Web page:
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Support Social Justice Efforts with 5 Free Social Listening Tools for Higher Education

Campus Sonar recognizes the important, necessary racial justice conversations happening in the United States right now. Rather than continue with new content as if nothing has happened, we’re republishing an older post with an updated introduction to clarify how social listening can support campus social justice efforts.

In 2020 daily life is drastically changing, and the changes are far from over. Listening to your audiences is more critically important than ever. From keeping a pulse on your campus during the pandemic to supporting social justice efforts—social listening gives you insights to take quick and informed action.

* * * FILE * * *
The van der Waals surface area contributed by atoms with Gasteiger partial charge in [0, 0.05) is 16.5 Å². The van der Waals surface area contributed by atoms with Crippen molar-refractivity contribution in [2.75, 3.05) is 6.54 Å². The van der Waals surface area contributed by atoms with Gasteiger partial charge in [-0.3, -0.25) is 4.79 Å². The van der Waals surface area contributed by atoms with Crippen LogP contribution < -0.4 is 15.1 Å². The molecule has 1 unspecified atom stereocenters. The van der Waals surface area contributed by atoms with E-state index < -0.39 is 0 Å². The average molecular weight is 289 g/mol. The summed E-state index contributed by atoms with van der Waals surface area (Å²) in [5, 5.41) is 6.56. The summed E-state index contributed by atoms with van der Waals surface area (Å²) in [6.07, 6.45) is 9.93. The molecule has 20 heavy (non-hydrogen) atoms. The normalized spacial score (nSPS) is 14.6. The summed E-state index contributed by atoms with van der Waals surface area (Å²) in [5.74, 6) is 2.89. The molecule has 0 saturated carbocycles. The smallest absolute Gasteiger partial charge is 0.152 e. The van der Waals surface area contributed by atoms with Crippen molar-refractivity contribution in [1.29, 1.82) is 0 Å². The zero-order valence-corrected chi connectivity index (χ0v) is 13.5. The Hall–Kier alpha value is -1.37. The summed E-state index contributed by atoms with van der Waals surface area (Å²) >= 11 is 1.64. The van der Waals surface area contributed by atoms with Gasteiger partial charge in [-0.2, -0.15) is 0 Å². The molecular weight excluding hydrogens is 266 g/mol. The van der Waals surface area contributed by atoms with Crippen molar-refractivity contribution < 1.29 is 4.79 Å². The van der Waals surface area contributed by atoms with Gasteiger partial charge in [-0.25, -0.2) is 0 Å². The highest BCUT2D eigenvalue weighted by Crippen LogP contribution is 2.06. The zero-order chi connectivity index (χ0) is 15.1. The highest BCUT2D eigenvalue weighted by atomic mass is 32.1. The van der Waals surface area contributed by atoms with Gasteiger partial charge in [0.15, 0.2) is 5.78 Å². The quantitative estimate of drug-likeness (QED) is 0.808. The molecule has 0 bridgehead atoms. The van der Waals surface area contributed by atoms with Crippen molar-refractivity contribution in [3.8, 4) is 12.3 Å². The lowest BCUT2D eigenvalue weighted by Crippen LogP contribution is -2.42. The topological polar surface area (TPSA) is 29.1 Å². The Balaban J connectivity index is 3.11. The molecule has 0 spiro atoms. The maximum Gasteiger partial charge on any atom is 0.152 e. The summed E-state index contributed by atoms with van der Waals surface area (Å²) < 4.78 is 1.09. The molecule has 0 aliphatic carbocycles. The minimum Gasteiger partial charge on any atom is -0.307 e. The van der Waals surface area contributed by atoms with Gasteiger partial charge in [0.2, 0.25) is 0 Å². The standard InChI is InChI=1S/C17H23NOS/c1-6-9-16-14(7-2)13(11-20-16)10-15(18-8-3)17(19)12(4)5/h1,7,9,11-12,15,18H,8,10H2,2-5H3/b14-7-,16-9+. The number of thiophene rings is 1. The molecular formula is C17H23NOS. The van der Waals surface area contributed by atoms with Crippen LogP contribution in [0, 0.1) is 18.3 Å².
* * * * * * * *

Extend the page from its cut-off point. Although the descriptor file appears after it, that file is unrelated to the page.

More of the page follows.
Strategic social listening can identify marginalized voices on your campus, enabling you to better understand their experience and amplify them both online and off. In our April 21 Coronavirus Higher Education Industry Briefing, we demonstrated how social listening could be used to elevate and understand the voices of Black and brown people within our communities (we revisited the topic on May 5 and May 19). Find these mentions by looking for the words black or African American alongside your standard campus terms, or trending hashtags like #BlackLivesMatter, #StopKillingUs, or #BLM. Some campuses may have specific hashtags Black students are using to tell their story, like #BlackAtMizzou.